|5||Fear||Heavy/extreme metal||Thunderstorm, tornado, squall, ash, dust (dangerous weather)||Dark green|
|6||Sad, depressedv||lo fi||Rain, clouds, fog, mist, drizzle and high humidity (*)||Dark blue|
|7||Xmas is coming||Christmas songs||Snow||White|
Physiradio (see Figure 3) is a desktop streaming-based IoT radio built around the following components:
The prototype is built around an ESP8266 MCU (Micro Controller Unit) board sporting an integrated WiFi chip that can easily connect to a local network.
The software, developed in ArduinoIDE, inside Physiradio is GPL5 licensed (since the authors believe in the verifiability and reproducibility of Free Software) and can be downloaded at https://github.com/simoneScaravati/Physiradio.
Physiradio is an IoT device, it supports a popular interaction protocol adopted for those kind of appliances, i.e., MQTT (Message Queue Telemetry Transport). Supporting this protocol is essential to add (remote) interaction with Physiradio: through MQTT commands it is possible to control the behaviour of the device, such as changing the volume or switching to another station (stream).
At present, Physiradio connects to the OpenWeatherMap APIs, gets the weather data (in JSON format) of the given city, maps them to a web radio stream, plays the stream and, at the same time, waits for commands (through serial port or MQTT).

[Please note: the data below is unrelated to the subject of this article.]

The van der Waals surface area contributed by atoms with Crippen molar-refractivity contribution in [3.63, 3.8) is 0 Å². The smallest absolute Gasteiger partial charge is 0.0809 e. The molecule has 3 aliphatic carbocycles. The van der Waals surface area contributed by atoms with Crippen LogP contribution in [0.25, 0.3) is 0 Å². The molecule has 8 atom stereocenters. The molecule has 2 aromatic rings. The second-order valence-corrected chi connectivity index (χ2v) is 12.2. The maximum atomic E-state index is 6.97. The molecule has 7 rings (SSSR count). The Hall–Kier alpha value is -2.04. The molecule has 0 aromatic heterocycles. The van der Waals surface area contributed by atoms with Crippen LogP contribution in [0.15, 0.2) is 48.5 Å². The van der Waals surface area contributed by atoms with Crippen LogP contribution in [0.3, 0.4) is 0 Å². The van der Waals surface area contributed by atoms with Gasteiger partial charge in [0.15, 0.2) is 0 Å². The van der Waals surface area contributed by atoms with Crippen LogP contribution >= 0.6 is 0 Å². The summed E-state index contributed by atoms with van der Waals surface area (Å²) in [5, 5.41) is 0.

The stream is buffered and sent to the VS1053 codec (to convert byte packets into sound) to be played through the speaker. At the same time, the WS2801 strip will light its LEDs with specific colours, according to the mapping explained in section 4.
Physiradio is a working prototype of an IoT device playing radio streams according to a mapping between weather conditions (accessed via open APIs) and musical genres. The main goal of this experiment is to test if such a device can be a conversation starter to raise curiosity about the OD world, the secondary is to test if musical genre can be used in a data mapping through a data physicalization process.
The device was field-tested among colleagues, students, friends and frequenters of a local library. Subjects filled a questionnaire during live presentations of Physiradio. Sample selection is biased because most subjects work in the computer science field. As for the ethical aspect of the questionnaire, the authors did not ask for a formal approval since they gathered only anonymous data, all fields were optional and all subjects were informed of the goals of research and that the resulting dataset would have been published on the web. All gathered data is available on Zenodo (Scaravati, 2020b).
Results show that Physiradio is well accepted (remarks such as “what a beautiful object!” were common) and that it effectively stimulates curiosity about the “internals” and OD: 64% of the subjects declared high or very high “curiosity raising” effect, without age correlation (i.e., on all ages). A high percentage of users who found it interesting also assigned high effectiveness (correlation: 0.49). Only 43.6% of the subjects declared the mapping between weather condition and musical genre coherent. This evaluation is confirmed by analyzing the actual matchings in Figure 4 where four (namely 4, 5, 6, 7) listenings out of seven were often (between 56% and 80% of the times) guessed right while the remaining three (namely 1, 2, 3) where rarely (between 0% and 8% of the times) guessed right.